Tatuapé (Portuguese pronunciation: [tatwaˈpɛ], from Tupi "path of the armadillo", or "short way") is a district in the subprefecture of Mooca, in São Paulo, Brazil. It is divided by a railway and the eight lane Radial Leste highway cutting the district into two, northern and southern, parts.

Location in the city of São Paulo
Location in the city of São Paulo
Skyline of Tatuapé
Skyline of Tatuapé
StateSão Paulo
CitySão Paulo
 • TypeSubprefecture
 • SubprefectRubens Casado
 • Total81.840
HDI0.956 –high
WebsiteSubprefecture of Mooca

Southern Tatuapé is the most developed side, and it was one of the first regions in Brazil where viticulture was established. Vines were first placed on these north-facing slopes in 1550 [1] and production was widespread by the end of the 19th century, with the establishment of farms owned by Italian families arriving the district.[2]

In the mid 20th century the district became heavily industrialized and polluted but the closure of clothing and ceramics factories in the 1980s left brownfield sites used for developing luxury apartment buildings. Gentrification has brought high per capita incomes. Residents of the district have a life expectancy of 80 years, the highest within the entire city, and the Human Development Index of 0.936.

Many of the inhabitants of the district have Italian, Spanish, Portuguese ancestry as well as a number with Japanese and Polish heritage. This southern part of Tatuapé is a middle-to-upper class area of São Paulo regarded as a home for the "new rich" paulistanos. It has also two shopping malls, including the first in São Paulo directly connected to a metro station. It also has two international standard hotels (Meliá Tryp[3] and Blue Tree[4]), because the district is placed between the city center and Guarulhos International Airport. In 2007, the city government took over the Analia Franco Park on the southern edge of the district, which boasts extensive sporting facilities and the largest swimming pool in Latin America with a capacity of 5.5 million litres of water.[5]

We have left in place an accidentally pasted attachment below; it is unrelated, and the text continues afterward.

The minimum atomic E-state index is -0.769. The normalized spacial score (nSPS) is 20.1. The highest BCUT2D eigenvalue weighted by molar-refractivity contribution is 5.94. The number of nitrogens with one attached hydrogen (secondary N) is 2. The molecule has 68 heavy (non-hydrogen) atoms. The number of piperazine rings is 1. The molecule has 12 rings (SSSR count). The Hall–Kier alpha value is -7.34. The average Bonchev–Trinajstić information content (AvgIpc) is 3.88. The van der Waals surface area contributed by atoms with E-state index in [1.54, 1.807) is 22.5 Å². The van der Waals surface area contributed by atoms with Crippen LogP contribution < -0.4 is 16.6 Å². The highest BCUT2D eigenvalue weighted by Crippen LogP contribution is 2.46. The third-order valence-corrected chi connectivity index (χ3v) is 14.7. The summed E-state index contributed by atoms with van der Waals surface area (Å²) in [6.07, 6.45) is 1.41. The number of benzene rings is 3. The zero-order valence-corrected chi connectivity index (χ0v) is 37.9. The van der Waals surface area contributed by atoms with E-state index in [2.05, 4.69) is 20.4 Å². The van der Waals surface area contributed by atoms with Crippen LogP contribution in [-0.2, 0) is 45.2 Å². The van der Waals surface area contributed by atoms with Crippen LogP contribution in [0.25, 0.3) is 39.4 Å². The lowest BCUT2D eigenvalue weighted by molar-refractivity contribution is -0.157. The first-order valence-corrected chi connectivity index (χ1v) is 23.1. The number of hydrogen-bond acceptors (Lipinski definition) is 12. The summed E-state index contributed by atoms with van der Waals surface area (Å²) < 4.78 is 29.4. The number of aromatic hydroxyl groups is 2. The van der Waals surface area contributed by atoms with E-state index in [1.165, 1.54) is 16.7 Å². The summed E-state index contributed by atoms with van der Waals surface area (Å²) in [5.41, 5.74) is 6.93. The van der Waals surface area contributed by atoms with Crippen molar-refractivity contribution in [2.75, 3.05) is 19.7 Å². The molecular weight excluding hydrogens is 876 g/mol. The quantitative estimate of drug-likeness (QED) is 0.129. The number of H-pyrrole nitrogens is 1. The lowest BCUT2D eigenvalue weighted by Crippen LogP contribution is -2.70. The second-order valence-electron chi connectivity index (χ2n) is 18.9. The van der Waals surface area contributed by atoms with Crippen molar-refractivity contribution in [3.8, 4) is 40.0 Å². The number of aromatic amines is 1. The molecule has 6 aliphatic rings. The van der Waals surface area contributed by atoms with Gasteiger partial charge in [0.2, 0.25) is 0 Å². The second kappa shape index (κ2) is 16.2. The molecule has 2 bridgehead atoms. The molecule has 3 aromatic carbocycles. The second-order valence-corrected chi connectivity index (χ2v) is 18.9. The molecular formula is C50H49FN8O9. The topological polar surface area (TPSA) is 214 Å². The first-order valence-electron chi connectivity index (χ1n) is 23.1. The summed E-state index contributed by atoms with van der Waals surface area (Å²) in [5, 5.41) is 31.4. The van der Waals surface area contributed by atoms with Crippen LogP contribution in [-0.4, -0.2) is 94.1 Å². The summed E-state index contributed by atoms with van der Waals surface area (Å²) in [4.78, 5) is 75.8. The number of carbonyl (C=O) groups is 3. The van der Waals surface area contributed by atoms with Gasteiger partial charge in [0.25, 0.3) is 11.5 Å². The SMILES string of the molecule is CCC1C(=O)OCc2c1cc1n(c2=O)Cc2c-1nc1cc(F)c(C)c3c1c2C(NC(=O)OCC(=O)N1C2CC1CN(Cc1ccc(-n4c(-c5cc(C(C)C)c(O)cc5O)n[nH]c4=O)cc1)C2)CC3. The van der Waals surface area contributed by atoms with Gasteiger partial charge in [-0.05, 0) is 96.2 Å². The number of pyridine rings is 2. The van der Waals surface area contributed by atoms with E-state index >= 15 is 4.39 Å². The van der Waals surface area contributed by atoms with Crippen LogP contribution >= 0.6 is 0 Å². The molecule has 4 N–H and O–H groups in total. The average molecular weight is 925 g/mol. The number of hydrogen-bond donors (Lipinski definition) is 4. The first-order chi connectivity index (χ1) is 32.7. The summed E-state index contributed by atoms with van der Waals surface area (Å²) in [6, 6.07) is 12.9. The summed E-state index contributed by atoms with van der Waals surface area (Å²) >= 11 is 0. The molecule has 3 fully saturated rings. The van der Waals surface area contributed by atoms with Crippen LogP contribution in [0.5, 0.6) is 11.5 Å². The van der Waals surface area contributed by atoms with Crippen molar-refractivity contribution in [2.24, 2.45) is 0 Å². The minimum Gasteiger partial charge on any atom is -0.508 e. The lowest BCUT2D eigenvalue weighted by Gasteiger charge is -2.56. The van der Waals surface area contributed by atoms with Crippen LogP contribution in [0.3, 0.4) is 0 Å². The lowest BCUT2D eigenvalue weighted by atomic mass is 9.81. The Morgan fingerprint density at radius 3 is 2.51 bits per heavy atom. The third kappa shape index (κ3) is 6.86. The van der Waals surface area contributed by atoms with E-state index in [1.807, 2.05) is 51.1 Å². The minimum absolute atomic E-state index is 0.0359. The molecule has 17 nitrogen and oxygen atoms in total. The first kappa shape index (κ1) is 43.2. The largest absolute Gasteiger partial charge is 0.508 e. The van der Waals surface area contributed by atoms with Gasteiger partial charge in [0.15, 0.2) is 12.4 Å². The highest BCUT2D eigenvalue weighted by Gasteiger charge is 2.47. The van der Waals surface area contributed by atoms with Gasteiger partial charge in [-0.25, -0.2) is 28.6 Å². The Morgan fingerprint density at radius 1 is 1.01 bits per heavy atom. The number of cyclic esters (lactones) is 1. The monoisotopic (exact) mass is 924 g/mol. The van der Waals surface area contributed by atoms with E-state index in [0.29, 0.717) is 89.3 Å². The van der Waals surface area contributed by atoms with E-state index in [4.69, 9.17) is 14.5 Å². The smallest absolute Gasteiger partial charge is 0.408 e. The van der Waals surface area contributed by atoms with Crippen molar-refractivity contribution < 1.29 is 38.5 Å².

The northern part of Tatuapé - Parque São Jorge - is an area of mixed light industry and middle class housing and was overtaken economically in the 1990s by the building boom in the southern part. Parque São Jorge is the home of Corinthians, one of the most popular Brazilian football teams. Nearby, next to the River Tietê, Piqueri Park is a green oasis of 10 hectares and one of the few large parks in the city.


  1. ^ SOUZA, João Seabra Inglêz de. "Uvas para o Brasil", Ed. Melhoramentos, 1901 (book in Portuguese)
  2. ^ ABARCA, Pedro. "Tatuapé Ontem e Hoje", ed. Rumo, São Paulo, 1997 (book in Portuguese)
  3. ^ http://www.solmelia.com/solNew/html/directory/pt/hotel/hoteis-america/hoteis-brasil/hoteis-sao_paulo.html
  4. ^ "Archived copy". Archived from the original on 2009-05-26. Retrieved 2009-02-17.CS1 maint: archived copy as title (link)
  5. ^ http://www.guiatatuape.com.br/tatuape/parque-pet.php (Portuguese)

Coordinates: 23°32′17.30″S 46°34′0.82″W / 23.5381389°S 46.5668944°W / -23.5381389; -46.5668944